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Alfred Chestnut hugs his mother Sarah after his release Monday, Nov. 25, 2019, in Baltimore. Chestnut was one of three men incarcerated for 36 years in Maryland who were exonerated Monday in the slaying of a Baltimore teenager after a review of their case. (Jerry Jackson/The Baltimore Sun via AP)
Published 11/26/2019 | Reading Time 1 min 30 sec
BALTIMORE (AP) — Three men incarcerated for 36 years in Maryland were exonerated Monday in the slaying of a Baltimore teenager after a review of their case.
Alfred Chestnut, Ransom Watkins and Andrew Stewart were released from custody hours after a judge cleared their convictions, and prosecutors dropped the charges. They were teenagers when they were sentenced to life in prison in 1984.
“On behalf of the criminal justice system, and I’m sure this means very little to you, gentlemen, I’m going to apologize,” Circuit Court Judge Charles Peters told the men, the Baltimore Sun reported.
Chestnut, Watkins and Stewart were arrested in November 1983 for the slaying of 14-year-old DeWitt Duckett. The teenager was accosted over his Georgetown jacket and shot in the neck while walking to class at a Baltimore school.
The case was reopened earlier this year by the office of Baltimore City State’s Attorney Marilyn Mosby after Chestnut sent a letter to the Conviction Integrity Unit. The Washington Post reported Chestnut included exculpatory evidence he uncovered last year.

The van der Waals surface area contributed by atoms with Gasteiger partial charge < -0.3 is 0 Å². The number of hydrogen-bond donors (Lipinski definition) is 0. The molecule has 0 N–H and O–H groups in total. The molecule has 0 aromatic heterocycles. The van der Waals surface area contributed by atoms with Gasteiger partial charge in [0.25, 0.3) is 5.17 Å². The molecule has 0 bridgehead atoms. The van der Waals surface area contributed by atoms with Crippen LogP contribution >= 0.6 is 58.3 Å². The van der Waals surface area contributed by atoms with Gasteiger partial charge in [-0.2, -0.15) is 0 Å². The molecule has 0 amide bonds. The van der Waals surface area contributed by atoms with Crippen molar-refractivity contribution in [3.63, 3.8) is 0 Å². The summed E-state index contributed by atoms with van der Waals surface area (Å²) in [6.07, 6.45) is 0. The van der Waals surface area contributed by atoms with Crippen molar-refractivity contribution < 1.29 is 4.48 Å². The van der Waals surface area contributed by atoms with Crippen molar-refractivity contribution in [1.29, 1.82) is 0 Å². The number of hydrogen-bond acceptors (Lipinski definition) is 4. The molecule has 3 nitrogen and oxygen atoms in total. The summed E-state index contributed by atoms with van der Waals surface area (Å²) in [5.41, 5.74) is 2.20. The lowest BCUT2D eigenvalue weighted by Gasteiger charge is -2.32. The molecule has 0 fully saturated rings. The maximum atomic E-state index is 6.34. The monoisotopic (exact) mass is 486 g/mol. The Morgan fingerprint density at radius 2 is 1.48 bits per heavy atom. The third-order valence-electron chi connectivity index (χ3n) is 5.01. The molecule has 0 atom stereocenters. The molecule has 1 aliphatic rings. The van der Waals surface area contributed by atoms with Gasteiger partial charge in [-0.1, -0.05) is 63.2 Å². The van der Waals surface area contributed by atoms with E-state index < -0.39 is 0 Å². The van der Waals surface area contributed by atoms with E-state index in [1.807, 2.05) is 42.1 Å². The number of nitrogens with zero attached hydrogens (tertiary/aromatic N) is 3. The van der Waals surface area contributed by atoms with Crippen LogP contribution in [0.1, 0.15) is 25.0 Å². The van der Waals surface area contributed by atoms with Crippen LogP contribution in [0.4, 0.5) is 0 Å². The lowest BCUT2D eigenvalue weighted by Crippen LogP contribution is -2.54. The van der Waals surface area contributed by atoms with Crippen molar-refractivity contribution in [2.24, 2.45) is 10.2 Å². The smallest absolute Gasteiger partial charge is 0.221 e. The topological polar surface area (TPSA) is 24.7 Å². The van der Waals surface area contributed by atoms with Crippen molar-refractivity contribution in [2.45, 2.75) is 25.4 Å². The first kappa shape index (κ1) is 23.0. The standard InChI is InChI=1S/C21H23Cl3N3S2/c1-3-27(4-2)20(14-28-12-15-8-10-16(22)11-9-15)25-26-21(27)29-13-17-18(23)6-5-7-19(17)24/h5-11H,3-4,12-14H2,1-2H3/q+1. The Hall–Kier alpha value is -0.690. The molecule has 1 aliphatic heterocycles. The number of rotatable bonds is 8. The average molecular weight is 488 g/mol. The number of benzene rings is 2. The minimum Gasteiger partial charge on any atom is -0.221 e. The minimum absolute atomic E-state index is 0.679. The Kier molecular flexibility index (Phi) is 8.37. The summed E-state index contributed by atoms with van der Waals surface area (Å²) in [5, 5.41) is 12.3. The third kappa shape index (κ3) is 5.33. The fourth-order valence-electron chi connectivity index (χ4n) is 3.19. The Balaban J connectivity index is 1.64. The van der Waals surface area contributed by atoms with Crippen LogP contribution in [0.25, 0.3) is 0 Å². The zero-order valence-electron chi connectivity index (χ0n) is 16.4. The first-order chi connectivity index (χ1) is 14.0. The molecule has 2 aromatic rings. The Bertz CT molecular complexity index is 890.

Prosecutors now say police reports show multiple witnesses told police that that suspect, who was 18 at the time of the crime, was the shooter. One student saw him flee the scene and dump a gun as police arrived at Harlem Park Junior High School, but authorities at the time focused their investigation on the trio.
The new suspect was shot to death in 2002.
An assistant prosecutor working on the case told the court in 1984 that the state did not have any reports that would have raised doubts about the defendants’ guilt even though police records had statements involving the 18-year-old and also showed trial witnesses had failed to identify the teenagers in photo lineups. A judge sealed those documents, but Chestnut obtained them through a public records request last year.
“Everyone involved in this case — school officials, police, prosecutors, jurors, the media, and the community — rushed to judgment and allowed their tunnel vision to obscure obvious problems with the evidence,” said Shawn Armbrust, executive director of the Mid-Atlantic Innocence Project, which represents Watkins. Armbrust added that “this case should be a lesson to everyone that the search for quick answers can lead to tragic results.”